Birth control options for breastfeeding moms



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The most common type of contraception used by breastfeeding women in North America is the barrier method: condoms, contraceptive foams, diaphragms and spermicidal jellies.

These have no side effects for mother or baby and are relatively inexpensive and highly effective when used as directed (especially combined with the natural contraceptive effects of breastfeeding). If you used a diaphragm before pregnancy, it has to be re-fitted after your baby is born. Couples find the main drawbacks to barrier methods are aesthetic. Some find it unpleasant to interrupt their intimacy to use barrier contraception.

Intrauterine devices
(IUDs)

Intrauterine devices (IUDs)
have no effect on breastfeeding.
Some studies have
shown an increased risk of
perforation of the uterus
during lactation; others have
shown no effect at all. Talk
to your doctor. If this is the
choice for you, an IUD will
be inserted at your six-week
check-up.

Oral contraceptives

Progesterone-only birth
control pills are safe while
breastfeeding if you prefer
oral contraceptives. Small
amounts of the hormone
may pass into your milk, but
this is not considered harmful
to the baby.

Some experts feel combination
estrogen-progesterone
pills may cause decreased
milk supply. Others feel
the dosage of estrogen in
today’s combined pills is too
low to be of concern and are
acceptable once breastfeeding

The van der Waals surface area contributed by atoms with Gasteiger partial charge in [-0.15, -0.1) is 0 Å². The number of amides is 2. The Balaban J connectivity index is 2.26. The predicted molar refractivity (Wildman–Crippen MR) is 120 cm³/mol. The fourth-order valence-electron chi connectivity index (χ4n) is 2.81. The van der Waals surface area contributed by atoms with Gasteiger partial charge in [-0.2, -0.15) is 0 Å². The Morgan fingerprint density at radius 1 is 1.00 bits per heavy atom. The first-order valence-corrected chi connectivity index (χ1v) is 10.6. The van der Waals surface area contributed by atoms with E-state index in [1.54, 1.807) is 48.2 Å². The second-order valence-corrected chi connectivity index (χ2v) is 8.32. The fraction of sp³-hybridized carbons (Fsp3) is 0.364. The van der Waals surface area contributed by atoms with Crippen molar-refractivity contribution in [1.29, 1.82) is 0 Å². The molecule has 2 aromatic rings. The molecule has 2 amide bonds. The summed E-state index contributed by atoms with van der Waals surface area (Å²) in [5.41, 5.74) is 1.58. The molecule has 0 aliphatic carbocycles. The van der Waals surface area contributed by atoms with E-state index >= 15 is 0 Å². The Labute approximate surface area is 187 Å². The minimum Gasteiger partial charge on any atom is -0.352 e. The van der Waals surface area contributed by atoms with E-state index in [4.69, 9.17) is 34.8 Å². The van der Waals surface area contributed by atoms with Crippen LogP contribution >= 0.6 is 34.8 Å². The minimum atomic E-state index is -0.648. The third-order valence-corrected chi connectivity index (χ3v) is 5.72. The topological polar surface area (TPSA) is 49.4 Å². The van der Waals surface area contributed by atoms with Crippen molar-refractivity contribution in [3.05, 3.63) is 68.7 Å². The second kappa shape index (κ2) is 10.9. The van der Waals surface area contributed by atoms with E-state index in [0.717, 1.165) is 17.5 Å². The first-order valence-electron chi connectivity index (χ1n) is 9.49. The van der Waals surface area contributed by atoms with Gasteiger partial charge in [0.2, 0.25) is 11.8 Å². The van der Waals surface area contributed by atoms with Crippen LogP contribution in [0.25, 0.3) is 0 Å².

is established (around six
weeks after the birth).

The amount of estrogen in
breast milk for women using
combination birth control
pills compares with levels in
breastfeeding mothers not
using the pills.

If low milk supply is a
problem while you take combination
oral contraceptives,
you may decide to discontinue
them and use a barrier
method while you rule them
out as a cause. (True low
milk supply is uncommon.)

Sterilization

Tubal ligation and vasectomy
are surgical procedures that
are considered permanent.

In a vasectomy, a man’s
vas deferens (the small tube
that carries sperm from the
testicles) is severed. In tubal
ligation, a woman’s fallopian
tubes are severed. There
is a very short separation
of mother and infant. The
procedure requires brief
hospitalization and general
anaesthetic. There should be
no impact on breastfeeding.

Breastfeeding as a
contraceptive

Monthly periods and the
release of eggs from the ovaries
are suppressed in
breastfeeding mothers, but
the timing of the return of
menstruation varies among
women.

For some women, breastfeeding
just once a day suppresses
menstruation. For
others, any decrease in the
frequency of breastfeeding
over 24 hours can result in
fertility. There is no way to
know.

Ovulation can occur
before the first menstrual
period after the birth,
although hormones necessary
to support a pregnancy
are usually insufficient.

The LAM method of
family planning

Couples who choose natural
family planning may choose
the Lactational Amenorrhea
Method (LAM).

For this method of contraception
to be effective, your
baby must be fully breastfed
(no supplements, soothers,
restricted or timed feedings,
bottles and other foods),
your monthly periods must
not have yet returned and
your baby should be less
than six months old.

The LAM method is highly
effective when guidelines
are
strictly observed, and it has
no side effects.
Talk to your
lactation consultant, midwife
or physician.

Originally published in ParentsCanada: Best Wishes, Spring 2012.

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